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Without doubt the library suffered considerably on the last occasion. But after this it still existed, at least in part; which we cannot doubt on the testimony of Orosius, who, twenty-four years afterwards, travelled into Alex

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andria, and who declares, that he saw there, in many temples, cases, filled with books, the reliques of the ancient libraries, It is worthy of

remark, that this author, as well as Seneca in his treade DeTranquilitate Animi, relate, that the number of volumes burnt by Cesar sand; and as it appears that thre amounted to four hundred thoutotal number of the books was but seven hundred thousand, there remains, with what they were able to save from the library in the Bruchion, at most but three or four hundred thousand to compose the one in the Serapion.

is the last witness we have, who The veracious Orosius, in 415, testifies to the existence of the library at Alexandria. The numerous christian writers of the fifth and sixth centuries, who have transmitted to us many useless facts, do not say one word on this important subject. have then no more certain docuWe ments, respecting the fate of the cording to some, not until 648, library, from 415 until 636, or, acwhen Alexandria was taken by the Arabs....a period of ignorance, of barbarism, of wars, of convulsions, and of fruitless disputes between a hundred different sects.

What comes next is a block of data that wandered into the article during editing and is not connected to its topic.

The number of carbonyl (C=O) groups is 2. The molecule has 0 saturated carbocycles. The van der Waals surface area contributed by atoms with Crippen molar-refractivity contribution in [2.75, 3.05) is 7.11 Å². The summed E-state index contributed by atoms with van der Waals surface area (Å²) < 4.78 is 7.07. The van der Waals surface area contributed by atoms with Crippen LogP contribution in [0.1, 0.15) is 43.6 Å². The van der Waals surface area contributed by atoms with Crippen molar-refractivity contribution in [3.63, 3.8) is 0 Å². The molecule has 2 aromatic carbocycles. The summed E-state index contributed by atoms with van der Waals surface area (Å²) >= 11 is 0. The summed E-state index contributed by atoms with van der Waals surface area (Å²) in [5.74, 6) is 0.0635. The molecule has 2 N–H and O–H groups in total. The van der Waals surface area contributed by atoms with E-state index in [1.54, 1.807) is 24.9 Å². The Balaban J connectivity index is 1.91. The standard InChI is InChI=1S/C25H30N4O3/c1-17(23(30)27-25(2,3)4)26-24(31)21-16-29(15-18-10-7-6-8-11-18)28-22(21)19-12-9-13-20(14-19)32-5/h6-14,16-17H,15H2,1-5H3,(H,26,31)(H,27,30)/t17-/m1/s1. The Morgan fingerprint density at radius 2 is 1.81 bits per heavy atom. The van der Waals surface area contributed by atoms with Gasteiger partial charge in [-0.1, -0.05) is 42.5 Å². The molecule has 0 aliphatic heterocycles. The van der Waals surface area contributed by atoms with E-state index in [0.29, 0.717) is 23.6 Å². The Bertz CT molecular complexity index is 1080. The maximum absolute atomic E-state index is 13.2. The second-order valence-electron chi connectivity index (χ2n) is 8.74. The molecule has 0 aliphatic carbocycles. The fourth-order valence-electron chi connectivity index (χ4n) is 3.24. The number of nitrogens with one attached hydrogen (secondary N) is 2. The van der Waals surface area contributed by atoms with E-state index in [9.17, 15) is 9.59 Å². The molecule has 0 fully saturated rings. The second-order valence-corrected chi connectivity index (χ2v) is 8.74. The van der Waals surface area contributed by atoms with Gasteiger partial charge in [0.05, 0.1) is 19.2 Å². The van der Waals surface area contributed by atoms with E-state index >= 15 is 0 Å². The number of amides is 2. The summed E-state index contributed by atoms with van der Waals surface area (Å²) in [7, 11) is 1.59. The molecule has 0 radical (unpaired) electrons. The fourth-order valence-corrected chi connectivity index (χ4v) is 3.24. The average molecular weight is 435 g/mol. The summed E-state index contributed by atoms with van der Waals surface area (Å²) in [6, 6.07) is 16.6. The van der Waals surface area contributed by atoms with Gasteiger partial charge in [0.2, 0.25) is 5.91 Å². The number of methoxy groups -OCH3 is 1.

About the year of our Saviour 640 the troops of the caliph Omar, under the command of Amrou, took Alexandria. For more than ten centuries no person in Europe interested himself to know what became of this celebrated library, At last, about the year 1660, a learned Oxonian, Edward Pococke, who had collected in two journies to the East many Arabian manuscripts, made known for the first

time to the learned world, in a latin translation, the oriental history of the physician Abulpharagius, from whom we make the following extract..." At that time lived among the Musselmen John of Alexandria, who was called the grammarian, and who espoused the cause of the jacobite christians.. He lived even at the time when Amrou-Ebno'l-As himself to the conqueror; and took Alexandria. He attached